A Mighty Fine Brine Indeed

Pickling is an ancient tradition with a very practical purpose: to preserve the value of various foods beyond their natural lifespans. It was a way of extending the availability of summer produce into the winter months, for example. And for thousands of years it has been accomplished with help from the very oldest of our old friends, bacteria, in the process of lacto-fermentation.

Obviously, some bacteria are bad for us and we've developed tools to fight them off, but we and bacteria have evolved together and they live with us and in us throughout our lives. Without our microbial allies we would not be able to digest all the foods we do, we'd be subject to diseases we fight off easily and we wouldn't have foods like cheese or yogurt or wine or sourdough bread or proper pickles. That's right, proper pickles. Pickling using vinegar (another fermented product) is a technology we developed as a kind of shortcut and they can also be delicious. But nothing beats a real fermented product. Many cultures developed this technique of preserving foods and they include favourites like kosher dills, sauerkraut and kimchi. We already carry an excellent organic kimchi made by Kyopo Kitchen here in Toronto  and we're now very pleased to welcome to the Mercantile shelves another local producer (founded by a transplanted New Yorker) called Mighty Fine Brine with a product line that includes two styles of pickles and two styles of sauerkraut. You'll find all of these excellent, healthful products in the fridge at the back of the shop.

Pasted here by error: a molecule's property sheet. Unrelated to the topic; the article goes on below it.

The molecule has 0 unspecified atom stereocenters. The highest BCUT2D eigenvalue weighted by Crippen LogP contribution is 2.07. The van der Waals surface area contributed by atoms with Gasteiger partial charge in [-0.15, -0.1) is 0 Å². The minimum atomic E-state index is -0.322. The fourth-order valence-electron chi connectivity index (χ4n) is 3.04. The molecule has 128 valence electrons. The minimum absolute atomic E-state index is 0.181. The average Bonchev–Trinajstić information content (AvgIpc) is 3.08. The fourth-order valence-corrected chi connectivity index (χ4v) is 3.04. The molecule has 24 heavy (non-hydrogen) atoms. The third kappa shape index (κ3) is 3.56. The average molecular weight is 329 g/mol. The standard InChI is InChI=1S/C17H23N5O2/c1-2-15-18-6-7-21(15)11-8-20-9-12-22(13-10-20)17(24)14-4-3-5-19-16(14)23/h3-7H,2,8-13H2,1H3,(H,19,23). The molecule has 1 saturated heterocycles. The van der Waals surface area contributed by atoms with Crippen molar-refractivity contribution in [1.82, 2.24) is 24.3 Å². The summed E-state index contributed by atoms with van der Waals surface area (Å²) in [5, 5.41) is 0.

Now, for those of you intrigued by the possibilities of pickling and ready to test both your creativity and your patience, you might want to explore home pickling as well. There are plenty of useful guides online but perhaps the greatest bible of home fermentation is that of Sandor Katz, whose book "The Art of Fermentation" is available up the street at Another Story bookshop. But beware, it's a life's study and you could find yourself lost in all the possibilities. For quicker research, you'll also find a wealth of tips and ideas at the Wild Fermentation website. But for the quickest shortcut of all, just come into the store and head to the fridge!

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